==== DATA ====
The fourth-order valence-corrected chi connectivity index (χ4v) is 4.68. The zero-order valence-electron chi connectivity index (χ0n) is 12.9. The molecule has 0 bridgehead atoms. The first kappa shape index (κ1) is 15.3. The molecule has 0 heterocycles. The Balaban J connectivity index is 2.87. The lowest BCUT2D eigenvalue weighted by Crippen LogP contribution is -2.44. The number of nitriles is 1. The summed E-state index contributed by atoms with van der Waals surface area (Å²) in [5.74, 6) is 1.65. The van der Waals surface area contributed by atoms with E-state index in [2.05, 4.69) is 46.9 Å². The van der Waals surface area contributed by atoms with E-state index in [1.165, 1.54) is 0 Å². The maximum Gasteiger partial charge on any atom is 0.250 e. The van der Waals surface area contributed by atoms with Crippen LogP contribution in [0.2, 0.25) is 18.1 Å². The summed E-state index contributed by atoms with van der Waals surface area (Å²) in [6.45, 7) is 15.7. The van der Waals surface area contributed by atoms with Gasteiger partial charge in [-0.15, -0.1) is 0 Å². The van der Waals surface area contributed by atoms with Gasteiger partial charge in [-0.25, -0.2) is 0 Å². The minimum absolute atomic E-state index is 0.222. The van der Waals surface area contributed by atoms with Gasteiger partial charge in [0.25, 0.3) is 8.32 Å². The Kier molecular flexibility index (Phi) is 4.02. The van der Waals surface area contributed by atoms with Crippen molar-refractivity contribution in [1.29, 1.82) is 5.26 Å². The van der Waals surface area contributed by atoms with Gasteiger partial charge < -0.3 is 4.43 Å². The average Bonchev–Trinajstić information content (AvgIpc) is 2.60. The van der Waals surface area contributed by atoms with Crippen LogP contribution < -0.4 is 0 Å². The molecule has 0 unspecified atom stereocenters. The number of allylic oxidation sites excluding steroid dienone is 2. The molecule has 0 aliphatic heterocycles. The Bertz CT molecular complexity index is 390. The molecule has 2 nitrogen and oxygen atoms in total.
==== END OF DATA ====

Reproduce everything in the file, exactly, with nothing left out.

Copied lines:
The fourth-order valence-corrected chi connectivity index (χ4v) is 4.68. The zero-order valence-electron chi connectivity index (χ0n) is 12.9. The molecule has 0 bridgehead atoms. The first kappa shape index (κ1) is 15.3. The molecule has 0 heterocycles. The Balaban J connectivity index is 2.87. The lowest BCUT2D eigenvalue weighted by Crippen LogP contribution is -2.44. The number of nitriles is 1. The summed E-state index contributed by atoms with van der Waals surface area (Å²) in [5.74, 6) is 1.65. The van der Waals surface area contributed by atoms with E-state index in [2.05, 4.69) is 46.9 Å². The van der Waals surface area contributed by atoms with E-state index in [1.165, 1.54) is 0 Å². The maximum Gasteiger partial charge on any atom is 0.250 e. The van der Waals surface area contributed by atoms with Crippen LogP contribution in [0.2, 0.25) is 18.1 Å². The summed E-state index contributed by atoms with van der Waals surface area (Å²) in [6.45, 7) is 15.7. The van der Waals surface area contributed by atoms with Gasteiger partial charge in [-0.15, -0.1) is 0 Å². The van der Waals surface area contributed by atoms with Gasteiger partial charge in [-0.25, -0.2) is 0 Å². The minimum absolute atomic E-state index is 0.222. The van der Waals surface area contributed by atoms with Gasteiger partial charge in [0.25, 0.3) is 8.32 Å². The Kier molecular flexibility index (Phi) is 4.02. The van der Waals surface area contributed by atoms with Crippen molar-refractivity contribution in [1.29, 1.82) is 5.26 Å². The van der Waals surface area contributed by atoms with Gasteiger partial charge < -0.3 is 4.43 Å². The average Bonchev–Trinajstić information content (AvgIpc) is 2.60. The van der Waals surface area contributed by atoms with Crippen LogP contribution < -0.4 is 0 Å². The molecule has 0 unspecified atom stereocenters. The number of allylic oxidation sites excluding steroid dienone is 2. The molecule has 0 aliphatic heterocycles. The Bertz CT molecular complexity index is 390. The molecule has 2 nitrogen and oxygen atoms in total.